Contact: Mark Fontecchio
Qlik, widely discussed as a potential target, has gone private, selling to private equity (PE) firm Thoma Bravo. The price tag is $3bn, making it the largest analytics acquisition we’ve seen and the biggest in BI since a trio of firms were taken off the market nearly a decade ago.
The enterprise value – 4.2x Qlik’s trailing revenue – comes in below the 4.7x median for all $1bn+ BI deals in the past decade, according to 451 Research’s M&A KnowledgeBase. The difference in this case is the buyer. All other $1bn+ BI transactions were done by strategic, not financial, acquirers. Thoma Bravo and other PE shops typically don’t offer valuations as rich as strategic buyers. It’s also worth noting that this is the second-highest multiple Thoma Bravo has paid on a $1bn+ purchase – the largest was 9.1x for SolarWinds last year, a deal it did in concert with Silver Lake Partners.
In many ways, Qlik is in a stronger position as a private company than it was operating as public one. Its strategy of crafting an analytics platform to cater to the dual and often conflicting needs of IT and business users is a solid one. But it needs further execution. Fulfilling it without the quarterly scrutiny that goes with being publicly traded should provide Qlik with the chance to win back some of the momentum it has lost, as the core market in which it has operated has been swamped by competitors.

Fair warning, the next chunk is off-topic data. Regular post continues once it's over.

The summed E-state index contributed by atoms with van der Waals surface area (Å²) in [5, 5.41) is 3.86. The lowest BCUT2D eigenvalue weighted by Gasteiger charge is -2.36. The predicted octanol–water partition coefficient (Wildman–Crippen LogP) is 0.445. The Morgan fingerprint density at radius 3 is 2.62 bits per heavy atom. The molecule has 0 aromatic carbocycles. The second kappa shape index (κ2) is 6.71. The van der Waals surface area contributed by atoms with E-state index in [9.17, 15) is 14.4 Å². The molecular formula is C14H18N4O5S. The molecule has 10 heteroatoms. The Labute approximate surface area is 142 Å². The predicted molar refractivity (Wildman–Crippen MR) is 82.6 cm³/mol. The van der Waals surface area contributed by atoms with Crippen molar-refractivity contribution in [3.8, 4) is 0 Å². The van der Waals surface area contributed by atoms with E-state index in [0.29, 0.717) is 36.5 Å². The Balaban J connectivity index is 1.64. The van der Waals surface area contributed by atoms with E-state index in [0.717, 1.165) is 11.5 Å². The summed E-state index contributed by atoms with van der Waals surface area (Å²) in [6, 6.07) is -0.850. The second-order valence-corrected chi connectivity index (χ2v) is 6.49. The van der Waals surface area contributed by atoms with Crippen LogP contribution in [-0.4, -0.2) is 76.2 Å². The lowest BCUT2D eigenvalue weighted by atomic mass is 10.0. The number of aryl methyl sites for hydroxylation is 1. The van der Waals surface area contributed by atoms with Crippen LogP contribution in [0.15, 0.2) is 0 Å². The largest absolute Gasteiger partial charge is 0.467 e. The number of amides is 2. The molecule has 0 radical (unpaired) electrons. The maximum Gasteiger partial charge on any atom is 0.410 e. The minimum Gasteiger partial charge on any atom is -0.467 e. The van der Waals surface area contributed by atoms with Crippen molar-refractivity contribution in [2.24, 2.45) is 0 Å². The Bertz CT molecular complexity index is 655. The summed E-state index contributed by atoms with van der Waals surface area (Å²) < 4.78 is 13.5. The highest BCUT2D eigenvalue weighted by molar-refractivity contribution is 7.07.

Goldman Sachs advised Thoma Bravo on the transaction, while Morgan Stanley banked Qlik.
Four biggest BI acquisitions
Source: 451 Research’s M&A KnowledgeBase
For more real-time information on tech M&A, follow us on Twitter @451TechMnA.